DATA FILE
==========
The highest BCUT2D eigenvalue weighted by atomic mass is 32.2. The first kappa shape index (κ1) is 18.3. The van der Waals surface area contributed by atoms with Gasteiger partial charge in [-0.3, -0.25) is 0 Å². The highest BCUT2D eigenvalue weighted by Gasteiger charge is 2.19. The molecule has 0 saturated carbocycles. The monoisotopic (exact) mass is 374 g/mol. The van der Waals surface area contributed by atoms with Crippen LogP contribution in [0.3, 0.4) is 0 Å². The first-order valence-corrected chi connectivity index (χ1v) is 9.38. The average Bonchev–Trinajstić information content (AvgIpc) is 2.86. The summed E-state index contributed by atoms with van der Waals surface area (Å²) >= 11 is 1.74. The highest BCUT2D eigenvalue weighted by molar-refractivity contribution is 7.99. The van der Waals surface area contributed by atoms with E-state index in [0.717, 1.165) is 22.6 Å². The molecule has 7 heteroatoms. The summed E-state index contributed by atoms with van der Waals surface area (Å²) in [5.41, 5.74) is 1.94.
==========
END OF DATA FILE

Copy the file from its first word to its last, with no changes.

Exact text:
The highest BCUT2D eigenvalue weighted by atomic mass is 32.2. The first kappa shape index (κ1) is 18.3. The van der Waals surface area contributed by atoms with Gasteiger partial charge in [-0.3, -0.25) is 0 Å². The highest BCUT2D eigenvalue weighted by Gasteiger charge is 2.19. The molecule has 0 saturated carbocycles. The monoisotopic (exact) mass is 374 g/mol. The van der Waals surface area contributed by atoms with Crippen LogP contribution in [0.3, 0.4) is 0 Å². The first-order valence-corrected chi connectivity index (χ1v) is 9.38. The average Bonchev–Trinajstić information content (AvgIpc) is 2.86. The summed E-state index contributed by atoms with van der Waals surface area (Å²) >= 11 is 1.74. The highest BCUT2D eigenvalue weighted by molar-refractivity contribution is 7.99. The van der Waals surface area contributed by atoms with E-state index in [0.717, 1.165) is 22.6 Å². The molecule has 7 heteroatoms. The summed E-state index contributed by atoms with van der Waals surface area (Å²) in [5.41, 5.74) is 1.94.